Freedom to Fail


Posted on April 20th, by Michael Rosenblum in Journalism. 1 Comment

Loser!

Thomas Edison understood the concept of the lightbulb.

What he had a problem with was finding the right filament for the thing.

It took him more than 9,000 tries until he hit on the idea of carbonized bamboo -  not my immediate first choice. Or second.

But it worked.

The key to success, it turns out, is….. failure.

This may seem counter-intuitive. It certainly is counter-intuitive in the world of television and film – at least as we have known it so far.

Television and film are failure-phobic.

This is why, if you turn on your 1,000 channels of cable, almost all the shows are pretty much clones of one another – or repeats.

Astonishingly, BBC America, once a bastion of great risk-taking (at least in the US cable world), last week ran 8 hours of Top Gear, back to back in prime time and beyond.

The pure terror that must permeate the office of The BBC in Washington…. one can only imagine.

But it is not just the BBC (though they are currently my own personal ‘great disappointment’ of the moment).

Television and film in general have a long history of fear and terror of anything even slightly risky.

This is because, for pretty much all of their histories, the very act of making a film or a TV show was so expensive, there was so much at risk, that the best way to obviate that risk was to, from the beginning, make sure that the program had a proven track record. Hence we get Nanny 911 and Supernanny; every show on Travel Channel is an iteration on the successful Tony Bourdain food format; endless medical shows, all pretty much the same since Ben Casey; The Office UK and The Office USA; Britain’s Got Talent and American Idol and the other endless spin-offs, and so and so on. This list is, alas, endless.

But no worse than The Flintsones- the movie, or (IMHO the worst and most aggregious) Matrix 2 and Matrix 3.

And it is true, that once it was indeed very expensive and complex to make a TV show or a movie and so that fear was warranted, but today the memory of it is corrosive to the creative potential of the medium.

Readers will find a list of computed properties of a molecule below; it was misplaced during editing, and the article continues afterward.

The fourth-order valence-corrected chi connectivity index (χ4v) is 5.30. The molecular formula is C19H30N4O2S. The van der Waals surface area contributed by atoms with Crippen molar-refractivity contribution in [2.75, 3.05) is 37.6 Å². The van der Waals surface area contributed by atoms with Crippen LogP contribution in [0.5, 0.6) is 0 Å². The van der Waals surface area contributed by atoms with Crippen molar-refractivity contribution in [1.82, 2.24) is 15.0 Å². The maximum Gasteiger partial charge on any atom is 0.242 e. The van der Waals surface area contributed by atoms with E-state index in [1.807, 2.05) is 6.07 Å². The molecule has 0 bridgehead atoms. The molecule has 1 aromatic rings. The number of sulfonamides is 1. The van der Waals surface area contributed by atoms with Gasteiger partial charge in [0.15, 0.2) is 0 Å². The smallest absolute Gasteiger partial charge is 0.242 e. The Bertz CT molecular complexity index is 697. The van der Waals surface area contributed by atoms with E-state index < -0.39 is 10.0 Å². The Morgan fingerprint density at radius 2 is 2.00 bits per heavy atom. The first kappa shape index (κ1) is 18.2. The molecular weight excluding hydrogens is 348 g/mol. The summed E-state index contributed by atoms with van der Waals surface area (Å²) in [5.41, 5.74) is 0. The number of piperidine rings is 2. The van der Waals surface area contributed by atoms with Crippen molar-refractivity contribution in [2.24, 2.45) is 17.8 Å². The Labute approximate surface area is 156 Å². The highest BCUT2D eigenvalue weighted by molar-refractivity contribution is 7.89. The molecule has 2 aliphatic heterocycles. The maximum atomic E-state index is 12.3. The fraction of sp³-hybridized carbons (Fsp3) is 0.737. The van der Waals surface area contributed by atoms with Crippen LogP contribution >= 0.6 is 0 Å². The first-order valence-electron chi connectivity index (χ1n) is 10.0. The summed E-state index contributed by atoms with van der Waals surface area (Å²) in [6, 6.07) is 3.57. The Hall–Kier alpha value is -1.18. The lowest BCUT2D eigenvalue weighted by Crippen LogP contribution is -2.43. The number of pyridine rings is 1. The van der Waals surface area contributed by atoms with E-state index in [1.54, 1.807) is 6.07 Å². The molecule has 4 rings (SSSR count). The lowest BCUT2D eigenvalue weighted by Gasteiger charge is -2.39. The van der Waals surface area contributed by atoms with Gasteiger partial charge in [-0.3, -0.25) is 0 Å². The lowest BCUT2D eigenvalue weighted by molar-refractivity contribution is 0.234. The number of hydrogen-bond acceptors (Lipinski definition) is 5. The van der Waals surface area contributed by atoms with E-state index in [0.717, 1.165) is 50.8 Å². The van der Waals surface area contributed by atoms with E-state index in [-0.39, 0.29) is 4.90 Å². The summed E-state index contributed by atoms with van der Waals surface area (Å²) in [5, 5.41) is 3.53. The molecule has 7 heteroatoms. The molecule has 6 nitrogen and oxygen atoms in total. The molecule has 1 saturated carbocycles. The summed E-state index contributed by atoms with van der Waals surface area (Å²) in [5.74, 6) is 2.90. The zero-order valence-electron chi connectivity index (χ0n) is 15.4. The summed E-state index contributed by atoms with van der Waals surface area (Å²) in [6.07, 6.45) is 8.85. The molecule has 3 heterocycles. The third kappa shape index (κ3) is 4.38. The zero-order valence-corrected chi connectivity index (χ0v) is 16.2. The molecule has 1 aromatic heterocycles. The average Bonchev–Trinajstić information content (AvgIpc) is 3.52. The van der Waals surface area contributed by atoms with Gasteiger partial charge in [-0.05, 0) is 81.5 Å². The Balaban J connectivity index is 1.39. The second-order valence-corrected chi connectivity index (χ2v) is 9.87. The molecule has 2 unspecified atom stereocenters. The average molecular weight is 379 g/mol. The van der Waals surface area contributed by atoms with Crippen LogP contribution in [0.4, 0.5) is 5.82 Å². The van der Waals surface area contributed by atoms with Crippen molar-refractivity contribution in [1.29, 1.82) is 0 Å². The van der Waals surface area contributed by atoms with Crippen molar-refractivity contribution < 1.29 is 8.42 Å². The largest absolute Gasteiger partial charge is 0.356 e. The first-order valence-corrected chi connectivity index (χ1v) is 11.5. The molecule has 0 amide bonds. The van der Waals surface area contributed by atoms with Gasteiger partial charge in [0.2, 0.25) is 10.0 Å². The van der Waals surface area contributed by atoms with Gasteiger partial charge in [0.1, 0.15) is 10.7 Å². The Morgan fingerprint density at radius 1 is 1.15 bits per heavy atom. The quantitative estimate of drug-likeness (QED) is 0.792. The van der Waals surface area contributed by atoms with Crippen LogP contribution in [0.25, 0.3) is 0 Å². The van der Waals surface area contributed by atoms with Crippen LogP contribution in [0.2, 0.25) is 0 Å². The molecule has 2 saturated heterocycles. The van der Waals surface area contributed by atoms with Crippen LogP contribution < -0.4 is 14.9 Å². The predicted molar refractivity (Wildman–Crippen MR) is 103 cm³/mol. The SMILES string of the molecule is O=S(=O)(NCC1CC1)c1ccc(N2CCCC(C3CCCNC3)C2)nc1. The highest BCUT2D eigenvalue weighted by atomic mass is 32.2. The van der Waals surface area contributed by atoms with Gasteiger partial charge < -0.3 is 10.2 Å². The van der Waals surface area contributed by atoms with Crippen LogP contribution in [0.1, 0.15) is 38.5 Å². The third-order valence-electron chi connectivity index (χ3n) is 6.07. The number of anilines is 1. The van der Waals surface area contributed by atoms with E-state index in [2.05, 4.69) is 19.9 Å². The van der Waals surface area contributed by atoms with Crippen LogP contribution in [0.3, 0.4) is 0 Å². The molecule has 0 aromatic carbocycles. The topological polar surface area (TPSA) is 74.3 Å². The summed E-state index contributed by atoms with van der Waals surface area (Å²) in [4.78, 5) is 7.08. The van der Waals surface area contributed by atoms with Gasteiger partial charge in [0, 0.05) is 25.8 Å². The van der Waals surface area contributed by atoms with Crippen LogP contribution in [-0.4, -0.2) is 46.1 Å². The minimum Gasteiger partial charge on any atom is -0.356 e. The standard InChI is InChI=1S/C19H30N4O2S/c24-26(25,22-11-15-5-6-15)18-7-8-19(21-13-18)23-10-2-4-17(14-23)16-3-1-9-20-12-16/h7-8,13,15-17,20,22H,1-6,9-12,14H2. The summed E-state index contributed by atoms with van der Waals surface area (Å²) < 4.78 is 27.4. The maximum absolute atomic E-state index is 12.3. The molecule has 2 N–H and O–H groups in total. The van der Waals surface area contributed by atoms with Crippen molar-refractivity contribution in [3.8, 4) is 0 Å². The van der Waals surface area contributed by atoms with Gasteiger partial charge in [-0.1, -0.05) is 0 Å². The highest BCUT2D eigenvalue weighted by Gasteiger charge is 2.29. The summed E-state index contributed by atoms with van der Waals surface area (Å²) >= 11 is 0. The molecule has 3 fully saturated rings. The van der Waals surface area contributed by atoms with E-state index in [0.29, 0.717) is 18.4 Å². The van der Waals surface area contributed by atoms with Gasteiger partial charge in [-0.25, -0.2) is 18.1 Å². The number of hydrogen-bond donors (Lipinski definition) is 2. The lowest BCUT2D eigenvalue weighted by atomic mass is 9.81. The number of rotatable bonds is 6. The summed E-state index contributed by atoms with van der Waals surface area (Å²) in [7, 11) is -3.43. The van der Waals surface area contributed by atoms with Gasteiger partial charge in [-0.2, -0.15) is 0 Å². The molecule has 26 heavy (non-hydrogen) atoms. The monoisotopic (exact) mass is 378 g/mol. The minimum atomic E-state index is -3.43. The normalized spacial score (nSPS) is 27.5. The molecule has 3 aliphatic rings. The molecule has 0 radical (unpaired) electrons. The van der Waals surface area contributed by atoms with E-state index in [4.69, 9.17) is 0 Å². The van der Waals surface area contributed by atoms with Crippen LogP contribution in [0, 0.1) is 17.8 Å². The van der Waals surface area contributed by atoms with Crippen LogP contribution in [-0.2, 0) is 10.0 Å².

All it takes to take a shot at making a film or a TV show is a video camera, some simple editng software and an idea.

The know-how to make the stuff I can show you here.  The idea is your department.

But we have an inherent resistance to risk-taking, borne of years of high costs.

If every single piece of paper cost you $1,000, when you sat down to try and write your first novel – every novel would begin ‘It was a dark and stormy night’, because the pain of throwing away 40 bad pages that didn’t work out would have been too great.

Fortunately, literature doesn’t work that way. (Used to, when Monks hand wrote bibles) but no more.

So let us embrace failure as the key to success.  Try and fail, try and fail, try and fail is the only way to figure out how to get something new that works.

Nature has been using this method for about a billion years. It is the very foundation of biological evolution.

And now, businesses are starting to get it as well.

An article in this week’s The Economist urgest businesses to embrace failure.

If it’s good enough for Alan Mulally  at Ford, it should be good enough for TruTV. No?





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Every day Michael Rosenblum blogs about the latest developments in the world of video and the media as well as future trends in technology and equipment.



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